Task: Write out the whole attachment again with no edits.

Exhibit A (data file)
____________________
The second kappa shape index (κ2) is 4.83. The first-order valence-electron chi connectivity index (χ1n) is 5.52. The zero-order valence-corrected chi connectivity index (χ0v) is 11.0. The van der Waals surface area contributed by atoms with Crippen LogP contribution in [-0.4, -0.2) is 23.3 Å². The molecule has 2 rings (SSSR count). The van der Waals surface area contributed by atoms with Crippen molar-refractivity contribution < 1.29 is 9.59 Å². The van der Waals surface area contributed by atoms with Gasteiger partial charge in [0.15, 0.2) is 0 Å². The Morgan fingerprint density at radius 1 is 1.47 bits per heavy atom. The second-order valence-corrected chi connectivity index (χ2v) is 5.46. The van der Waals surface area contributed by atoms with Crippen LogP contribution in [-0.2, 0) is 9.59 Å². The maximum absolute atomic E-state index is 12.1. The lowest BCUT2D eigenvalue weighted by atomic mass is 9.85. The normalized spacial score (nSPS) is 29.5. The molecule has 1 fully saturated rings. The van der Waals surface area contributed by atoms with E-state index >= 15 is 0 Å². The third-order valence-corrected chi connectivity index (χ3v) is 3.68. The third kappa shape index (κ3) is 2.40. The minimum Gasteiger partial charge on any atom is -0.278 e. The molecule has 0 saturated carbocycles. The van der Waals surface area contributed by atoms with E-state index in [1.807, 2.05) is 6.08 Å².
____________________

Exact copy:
The second kappa shape index (κ2) is 4.83. The first-order valence-electron chi connectivity index (χ1n) is 5.52. The zero-order valence-corrected chi connectivity index (χ0v) is 11.0. The van der Waals surface area contributed by atoms with Crippen LogP contribution in [-0.4, -0.2) is 23.3 Å². The molecule has 2 rings (SSSR count). The van der Waals surface area contributed by atoms with Crippen molar-refractivity contribution < 1.29 is 9.59 Å². The van der Waals surface area contributed by atoms with Gasteiger partial charge in [0.15, 0.2) is 0 Å². The Morgan fingerprint density at radius 1 is 1.47 bits per heavy atom. The second-order valence-corrected chi connectivity index (χ2v) is 5.46. The van der Waals surface area contributed by atoms with Crippen LogP contribution in [-0.2, 0) is 9.59 Å². The maximum absolute atomic E-state index is 12.1. The lowest BCUT2D eigenvalue weighted by atomic mass is 9.85. The normalized spacial score (nSPS) is 29.5. The molecule has 1 fully saturated rings. The van der Waals surface area contributed by atoms with E-state index >= 15 is 0 Å². The third-order valence-corrected chi connectivity index (χ3v) is 3.68. The third kappa shape index (κ3) is 2.40. The minimum Gasteiger partial charge on any atom is -0.278 e. The molecule has 0 saturated carbocycles. The van der Waals surface area contributed by atoms with E-state index in [1.807, 2.05) is 6.08 Å².